Hi! Happy Thanksgiving/December/early Christmas/Hanukah/winter/whatever you celebrate! I’m feeling very tentatively excited because I really think I can meet my goal of 100 books this year (knock on wood for me).
I have 14 more rapid-reviews for you below. In a perfect world, I’ll have time for two more blog posts before the year is done; the first will be an overly excited one (abundant with rainbow fonts, obviously) about achieving the goal. But I’d love to write a second one about the experience of working through your to-read pile this way, by setting a high but attainable goal, and the pros and cons of keeping it in mind throughout the year. I attempted to read 100 books last year, but I’ve been in very different places, physically and mentally, over the course of these past two years. It’s been an interesting process to say the least. So! Without getting ahead of myself, hopefully we’ll be talking twice more before 2017. In the meantime…
GROUP #1: Books That Are Now Important in Light of Our Political Atmosphere (AKA: Clearly I Can’t Not-Dwell No Matter How Hard I Try)
If I had a quarter for every time I heard someone say “divisive” in the past month and a half, I would have enough quarters to finally do my laundry. Part of this has been referring to the division between rural and urban populations; no one saw Trump winning because no one accounted for the millions of people who live in the middle of America feeling ignored. This book is about those people, and it was a really amazing read. J.D. Vance was born in Kentucky and grew up in the Appalachian region of Ohio, so his book is both a memoir – an insider account of his often violent and troubling upbringing and life in rural America – as well as a sociological study of these people as a whole, and the economic trends that have impacted them the most. I absolutely could not put this down, and highly recommend it to anyone who’d like to gain a greater understanding of a group that, just recently, no one can shut up about.
This was a much lighter read, but still feels important in the wake of the election; Anna Newell Jones was $23K in debt when she realized that, as she was struggling each month to pay bills and rent, she was also somehow able to find room in her budget for a cute new outfit or sushi dates with friends. She embarked on a “spending fast,” where she created a strict list of “needs” and “wants” and spent her money only on “needs” (rent, utilities, groceries, and hair-dye) for one year. She supplemented her income with odd jobs and learned to cut costs from her needs-spending as well. Her story was inspiring, and in only 15 months she had completely eliminated all of her debt on a very, very below-average, entry-level salary. I’ve run out of sentences, but this book was entertaining, offered practical advice on being smarter about money, and it inspired me to start my own spending fast; I’ve been going strong for about 2.5 weeks now and will probably at some point blog about the whole thing.
This book was back on the heavy side, but extremely important in my opinion. Susan Wicklund is an abortion doctor, and this book is about her experience as such, complete with the numerous death-threats she received, the insane lengths she had to go to in order to avoid violent protesters, and the hypocrisy and lack of support that she witnessed on a daily basis. It was both horrifying and awe-inspiring, and Susan comes across as this impartial, single-minded, relentless, and compassionate force of good. The book takes place in the ‘90s, but sadly it seems like women are still faced with the same unfair and unwarranted vitriol in their health decisions. I get angry when I think about Mike Pence talking about punishing women for abortions they’ve had (which, apparently, he’s taken back more recently, but if Trump doesn’t have to fact-check than neither to do); books like this and people like Susan Wicklund are going to be more important than ever over the next four years.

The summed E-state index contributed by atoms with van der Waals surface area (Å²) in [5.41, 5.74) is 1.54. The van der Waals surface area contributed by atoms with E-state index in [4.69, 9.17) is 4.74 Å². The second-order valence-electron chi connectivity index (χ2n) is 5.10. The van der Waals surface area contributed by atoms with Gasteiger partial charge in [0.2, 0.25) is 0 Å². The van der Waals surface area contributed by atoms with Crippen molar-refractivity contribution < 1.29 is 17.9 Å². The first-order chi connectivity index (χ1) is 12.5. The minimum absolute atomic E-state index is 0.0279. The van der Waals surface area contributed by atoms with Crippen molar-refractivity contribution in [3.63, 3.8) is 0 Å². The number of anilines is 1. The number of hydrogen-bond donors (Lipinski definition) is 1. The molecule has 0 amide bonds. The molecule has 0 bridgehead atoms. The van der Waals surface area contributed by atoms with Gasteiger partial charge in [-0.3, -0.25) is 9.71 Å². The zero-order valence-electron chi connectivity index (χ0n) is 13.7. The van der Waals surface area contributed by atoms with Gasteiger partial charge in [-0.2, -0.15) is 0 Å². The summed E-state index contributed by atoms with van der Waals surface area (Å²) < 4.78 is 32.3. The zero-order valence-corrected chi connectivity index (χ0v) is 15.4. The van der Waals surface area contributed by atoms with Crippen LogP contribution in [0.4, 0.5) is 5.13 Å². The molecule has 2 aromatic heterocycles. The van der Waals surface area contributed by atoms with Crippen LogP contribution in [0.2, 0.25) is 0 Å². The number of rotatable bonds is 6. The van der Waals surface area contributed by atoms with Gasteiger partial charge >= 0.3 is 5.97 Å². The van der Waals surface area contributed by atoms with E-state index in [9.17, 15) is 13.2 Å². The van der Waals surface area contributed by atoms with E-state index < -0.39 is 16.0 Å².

GROUP #2: Novellas/Short Books
What a sweet little book! The Little Prince is a French classic that everyone seems to have read, but it’s somehow escaped me until now. It’s the story of a little prince who appears to a man whose plane has crashed in the desert. The prince tells this man of his lonely journey around the planets, and the creatures he meets all around the universe. It ends beautifully and sadly, and it seems weird that this is kind of a kid’s book, but I liked it a lot.
I’ve never read Moby Dick and I thought that I never would, but after reading this little guy, I’d reconsider. Bartleby is a scrivener who comes to work at a Wall Street law office with a handful of characters working there. The lawyer who hired Bartleby (who is also the narrator) is greatly relieved to find in Bartleby a mild-mannered and hard-working clerk. But after a while, Bartleby stops working altogether, replying to any request: “I would prefer not to.” The lawyer is flummoxed, and even more so after Bartleby refuses to stop coming into work; he eventually vacates the offices, and still Bartleby stays. It’s funny and engaging and maybe I can give Melville a chance based on it.
I loved this story, and it made me realize that I need to read Dubliners and Ulysses. It was beautifully written and engaging and it had that cool quality that books sometimes have where every character in a crowded room is revealed through their brief and seemingly meaningless actions and in an unfolding way. That probably makes no sense, but this story centered on a man named Gabriel who is attending his aunt and uncle’s annual renowned party, fixating on a speech he has to give to the crowd later. His perception of everyone makes them these sort of figureheads, and we’re left to deduce a lot about each person and their relationship to this tense narrator. And then there’s a crazy reveal at the end involving Gabriel’s wife; this is a terrible summary of the story, but it was just really great and you should read it.